There are many possible combinations of screw settings. Here are some personal observations were done on our reference system with a nude magnesium cartridge (w/o wood inserts) equipped with the standard motor. Take these as a grain of salt as your findings will most probably be different as ours, each equipment, ears, and perception are different.
- No screw engaged: Gives a lift on the first 5 octave bandwidth, provides a better tonal balance than without any torque while using nude cedar inserts, more weight, less treble grain, reduces 5-6kHz presence, provides a lot of room information but slightly at the limit, good stereo panning, excellent decay, brought slightly romanticism in violins and some color in the saxophone, mids are organic, nice textures, 1kHz is centered and pronounced (perceived level +1.5dB), reduces warmth, intimacy, and roundness, reduces low-mid, thinner sound.
- Two Rear screws (slightly in contact): loss of weight, treble 8kHz and up emphasized like a shelf but it sounded more positive while listening to classical music, adds a bit of warmth compared to no tension, less emphasis at 800-1kHz than without tension (perceived level -0.5dB), less audible fatigue, noticed a bid more low-mid, “expander” effect on many listened music, slight headphone 3D effect, previous 1kHz centered problem is less perceptible, less “prat”, emphasized treble but silkier on jazz, less pinpoint on violins but its image has grown which is interesting
- Two Rear screws (1/4 turn once in contact): Slight heard distortion and less clean treble, smearing, the sound is more tense, mostly loss of musicality, loss of aeration, more proximity on the instruments
- All three screws (slightly in contact): pretty much the same as our observations with the 2 rear screws slightly in contact, except it added a bit of distortion in all the bandwidth and in all music, on a positive note it added weight, more punch on rock music, more “grunt” on saxophone, the top end details are less emphasized, except it added a bit of blurring, neutral 800-1kHz (0dB ref.) in regards to the 2 screws in slight contact
- Front screw (1/8 turn once in contact): Very clean sound, hi-hat well defined, less weight and groove, missing a bit the organic signature and heftiness, this setting is very unique in the sound which distinguishes itself from what we have heard yet, very visual listening experience, it easy to follow the musicians and engineered stereo panning, total absence of distortion, pretty neutral tonal balance except it misses weight, bass “thump” came out less on a rock album and we lost a bit of its cutting edge, slight loss of musicality and energy.
As you can note that the front screw will provide a different effect than the rear lateral ones, so during your explorations don’t hesitate to alternate between these.
For the purist, yes absolutely, and we invite you to try it. This will considerably affect the sound. For the better or the worst, you be the judge. Additionally, one can simply try using the single top insert or vice-versa the lateral ones.
Servicing and maintenance:
To carefully change these, first, it’s necessary to remove the cartridge. The inserts are held in place by pressure and are tight fitted from the factory (there is no adhesive involved). We machine all inserts to an exact 2mm thick. The black dot indicates an insert rear side. The inserts sides are tapered for proper fitment.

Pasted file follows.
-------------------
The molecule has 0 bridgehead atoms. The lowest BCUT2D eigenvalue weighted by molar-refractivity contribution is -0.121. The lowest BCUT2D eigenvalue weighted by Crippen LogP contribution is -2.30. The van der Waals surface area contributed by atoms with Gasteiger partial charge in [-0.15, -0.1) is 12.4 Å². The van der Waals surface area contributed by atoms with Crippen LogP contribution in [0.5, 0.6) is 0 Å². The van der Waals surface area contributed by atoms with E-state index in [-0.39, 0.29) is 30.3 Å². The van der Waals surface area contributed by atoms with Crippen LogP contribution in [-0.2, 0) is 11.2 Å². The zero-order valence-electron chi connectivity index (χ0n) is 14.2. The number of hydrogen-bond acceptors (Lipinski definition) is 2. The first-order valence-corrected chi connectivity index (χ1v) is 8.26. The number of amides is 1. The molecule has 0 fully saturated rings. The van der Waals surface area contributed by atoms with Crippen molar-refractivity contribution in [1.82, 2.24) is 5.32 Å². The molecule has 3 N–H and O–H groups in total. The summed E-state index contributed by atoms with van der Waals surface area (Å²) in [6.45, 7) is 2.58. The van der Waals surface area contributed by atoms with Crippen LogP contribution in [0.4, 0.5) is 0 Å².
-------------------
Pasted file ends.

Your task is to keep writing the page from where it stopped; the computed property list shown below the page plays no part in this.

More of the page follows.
Use the provided wooden pushrod tool sent with your cartridge kit. Once the motor is removed, with the tool, exert pressure on the rear side edge of the insert and it will slip out.
Installing an insert is somewhat different. Lay it flat (parallel) onto the surface. Not to damage the visible wood face, we recommend using your fingers to push it back in (beware of your fingernails). The MusiKraft shells have built-in inner tabs as depth limiters, push the inserts back in until they sit well applying even and parallel force to the wood face. You will find video supported help in our “Video Tutorials” page.
Following is a short video animation on the sequence
Removing the motor from the shell is fairly easy as it is only a matter removing the four (4) cover screws, lifting up the cover and sliding out the motor. Doing this takes a minute. For visibility, we recommend laying down a white paper sheet on a flat work surface. For security, move away from all metallic objects which are in close proximity as the cartridge magnet may attract them.
- Make sure the three (3) fine-tuning screws aren’t engaged, unscrew them.
- Unscrew the shell cover from its base
- While holding in place the motor with a finger, flip upside down and lay the base on your flat work surface
- Slide-out the cartridge motor
- Manipulate with care from the motor rear end being careful not to touch the small protruding copper conductors.
Re-installing is the reversal procedure, simply be careful to align back the tiny cover guide pins into the shell base recess holes, press the cover in, then screw. You will find video supported help in our “Video Tutorials” page.
We suggest buying the extra wood insert sets at cartridge’s date purchase as we can precisely machine them to your specific cartridge. Even though our shells are machined to a very tight tolerance (± 0.001“), there may be slight differences in the insert openings between some batches. If you purchase some at a later date, for guarantied fitment and visual finish, we suggest you send your cartridge to the factory. While here, we will clean your cartridge.
Yes, it will be a pleasure for us to look into your needs and check the feasibility. However, as this would be a custom order, there would be an extra charge and it involves a manufacturing delay.